Director Satoshi Kon (Memories), special advisor Katsuhiro Otomo (Akira) and Madhouse Studios' (Ninja Scroll) theatrical feature Perfect Blue was translated from Youshikazu Takeuchi's suspense-novel. © Manga Entertainment, Inc.
Maureen Furniss (Founding editor of Animation Journal and author of Art in Motion: Animation Aesthetics): People often use the physical movement of animation as its primary qualitative measure. This is the case in part because of the dominance of Disney-style animation and the history of animation as an attraction that mystifies by recreating "real life." When animation does not seem to create "real" movement, its identity as a construct becomes clear. There's less wonder in looking at drawings that look like drawings on the screen than drawings that somehow look like they could be real. It's a little mind game that has been used to promote animation to the general public since the early days of film history, when animation was still categorized under the heading of "trick film" and audiences marveled at Winsor McCay's ability to make Little Nemo or Gertie the Dinosaur move. The aesthetic of Japanese animation, with its limited animation technique, is determined by many things including budget, but also cultural and conventional expectations of the art form.
If people are interested in studying the cultural components of Japanese animation, then I think the whole of Japan's production becomes much more interesting. When we limit ourselves to saying, "It doesn't look or act like what is produced by the most successful American studios," then we are pretty limited in our perspectives.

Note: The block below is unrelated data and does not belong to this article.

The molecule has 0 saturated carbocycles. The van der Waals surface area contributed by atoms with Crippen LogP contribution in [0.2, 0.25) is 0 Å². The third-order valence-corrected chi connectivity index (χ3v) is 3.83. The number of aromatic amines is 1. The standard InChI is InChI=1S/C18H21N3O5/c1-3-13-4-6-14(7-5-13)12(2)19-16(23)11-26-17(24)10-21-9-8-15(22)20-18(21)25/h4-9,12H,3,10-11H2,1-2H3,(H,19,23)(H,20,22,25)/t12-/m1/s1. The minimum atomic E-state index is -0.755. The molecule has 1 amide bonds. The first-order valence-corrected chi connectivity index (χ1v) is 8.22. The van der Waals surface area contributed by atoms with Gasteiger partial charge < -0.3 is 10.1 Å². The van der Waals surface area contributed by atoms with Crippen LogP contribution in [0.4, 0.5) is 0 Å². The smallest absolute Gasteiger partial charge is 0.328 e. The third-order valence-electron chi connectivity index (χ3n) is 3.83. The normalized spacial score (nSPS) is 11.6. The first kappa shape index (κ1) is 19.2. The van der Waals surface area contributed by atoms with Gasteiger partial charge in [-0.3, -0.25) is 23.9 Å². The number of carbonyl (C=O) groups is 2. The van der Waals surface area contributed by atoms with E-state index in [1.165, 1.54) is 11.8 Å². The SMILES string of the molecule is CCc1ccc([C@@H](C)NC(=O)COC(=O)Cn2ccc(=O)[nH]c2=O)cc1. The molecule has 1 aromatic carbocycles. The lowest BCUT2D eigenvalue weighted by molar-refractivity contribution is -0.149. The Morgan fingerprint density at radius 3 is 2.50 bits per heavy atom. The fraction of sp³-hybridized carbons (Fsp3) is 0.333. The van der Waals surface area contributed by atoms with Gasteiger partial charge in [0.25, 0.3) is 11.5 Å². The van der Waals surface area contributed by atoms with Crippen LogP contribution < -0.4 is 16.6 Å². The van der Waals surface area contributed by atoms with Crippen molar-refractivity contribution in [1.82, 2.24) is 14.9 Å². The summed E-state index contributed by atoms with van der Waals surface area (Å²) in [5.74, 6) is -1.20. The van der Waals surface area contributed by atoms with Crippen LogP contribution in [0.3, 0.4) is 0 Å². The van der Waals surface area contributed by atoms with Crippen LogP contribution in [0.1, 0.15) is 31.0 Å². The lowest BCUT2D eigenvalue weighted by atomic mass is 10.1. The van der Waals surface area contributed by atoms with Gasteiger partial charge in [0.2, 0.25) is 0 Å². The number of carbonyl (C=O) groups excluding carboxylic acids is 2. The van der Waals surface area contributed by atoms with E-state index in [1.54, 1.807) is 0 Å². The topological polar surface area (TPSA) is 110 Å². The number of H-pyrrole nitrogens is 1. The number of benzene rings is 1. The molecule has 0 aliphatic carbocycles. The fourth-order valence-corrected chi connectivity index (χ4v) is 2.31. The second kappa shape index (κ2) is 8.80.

Mark Schilling: Traditional Japanese performance arts, such as Kabuki and Noh, are highly stylized forms that rely more on presentation than representation for their effects. In Kabuki, sword-fighting scenes are akin to dance, with the swords of the two opponents barely touching, let alone clashing. Also, in Kabuki the most dramatic moments are considered to be stylized poses that the lead actor holds while the audience applauds and shouts its approval. Flow, in short, is less important than form. In much of Japanese animation, particularly the sci-fi variety, there is more emphasis on the grotesquely comic or operatically dramatic gesture -- the worlds-colliding climaxes in the Dragonball series being one example -- than on so-called realistic movement.
Charles Solomon (Film critic for the LA Times and author of animation books including The Disney that Never Was): It should be borne in mind that there is no tradition of Disney style acting and lip synch in Japan. Some anime films look strangely limited to Western audiences, but they don't to Japanese viewers. The animators and directors use conventions to get around the limits of the animation, just as their American counterparts do. Americans are simply used to one set of conventions: is it any odder to have a character hang in mid-air with his feet and legs revolving, then whip him off screen in a fast pan, than to have a character turn into a "super-deformed" child version of himself when he behaves childishly?